New rules barring military personnel from talking about their service publicly have been quietly introduced by the UK Ministry of Defense.
Soldiers, sailors and airforce personnel will not be able to blog, take part in surveys, speak in public, post on bulletin boards, play in multi-player computer games or send text messages or photographs without the permission of a superior if the information they use concerns matters of defense.
They also cannot release video, still images or audio – material which has previously led to investigations into the abuse of Iraqis. Instead, the guidelines state that “all such communication must help to maintain and, where possible, enhance the reputation of defense”.
According to the regulations, issued by the Directorate of Communication Planning, receiving money for interviews, conferences and books which draw on official defense experience has now been banned.
The MoD document covers “all public speaking, writing or other communications, including via the internet and other sharing technologies, on issues arising from an individual’s official business or experience, whether on-duty, off-duty or in spare time”.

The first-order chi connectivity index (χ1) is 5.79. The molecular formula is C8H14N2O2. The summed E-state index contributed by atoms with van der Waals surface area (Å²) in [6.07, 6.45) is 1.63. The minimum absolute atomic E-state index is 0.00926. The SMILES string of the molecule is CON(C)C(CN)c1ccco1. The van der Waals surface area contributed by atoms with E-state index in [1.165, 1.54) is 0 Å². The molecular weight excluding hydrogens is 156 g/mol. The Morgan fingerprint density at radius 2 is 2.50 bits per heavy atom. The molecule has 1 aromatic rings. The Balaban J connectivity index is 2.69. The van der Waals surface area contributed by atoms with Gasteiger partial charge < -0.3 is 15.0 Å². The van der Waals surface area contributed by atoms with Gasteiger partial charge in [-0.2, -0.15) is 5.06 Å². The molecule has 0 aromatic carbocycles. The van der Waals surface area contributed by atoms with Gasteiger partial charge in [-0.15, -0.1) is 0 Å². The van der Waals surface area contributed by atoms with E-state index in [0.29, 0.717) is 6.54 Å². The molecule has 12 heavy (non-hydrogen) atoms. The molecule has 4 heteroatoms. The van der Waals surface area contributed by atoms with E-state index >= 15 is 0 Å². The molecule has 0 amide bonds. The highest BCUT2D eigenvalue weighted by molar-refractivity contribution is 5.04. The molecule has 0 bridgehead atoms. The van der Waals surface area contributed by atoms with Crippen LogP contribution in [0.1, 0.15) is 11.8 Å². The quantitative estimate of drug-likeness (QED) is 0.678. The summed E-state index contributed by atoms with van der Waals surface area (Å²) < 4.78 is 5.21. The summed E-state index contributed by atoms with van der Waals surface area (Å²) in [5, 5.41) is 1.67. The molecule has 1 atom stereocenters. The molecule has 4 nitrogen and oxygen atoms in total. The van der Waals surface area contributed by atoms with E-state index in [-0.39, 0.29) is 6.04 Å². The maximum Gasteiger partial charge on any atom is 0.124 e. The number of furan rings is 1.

The rules have provoked consternation among the ranks, with human rights lawyers saying that they could be in contravention of Article 10 of the Human Rights Act, which allows for freedom of expression. The rules apply not only to full-time forces but to members of the Territorial Army and cadets whilst on duty, as well as MoD civil servants.
Service personnel are currently bound by Queen’s Regulations, which mean they must seek permission before speaking to the press but are free to blog and take part in online debates. However, many have spoken out anonymously on issues such as poor kit, housing and the treatment of wounded service personnel evacuated from combat zones.
Criticism of the RAF in Afghanistan and the state of the ageing vehicles being used there have all appeared in the press.
The MoD’s director general of media communications, Simon McDowell, denied that the guidelines were a form of censorship or gagging.
“We are trying to give straightforward, clear guidance that is up to date. The existing regulations were confusing and didn’t include things like accepting payment. It applies to communicating about defense matters, not personal things.
“Particular things can impact on operational security; information which somebody can get a hold of. Even a little photograph sent from Afghanistan on a mobile phone could endanger people’s lives and break operational security.”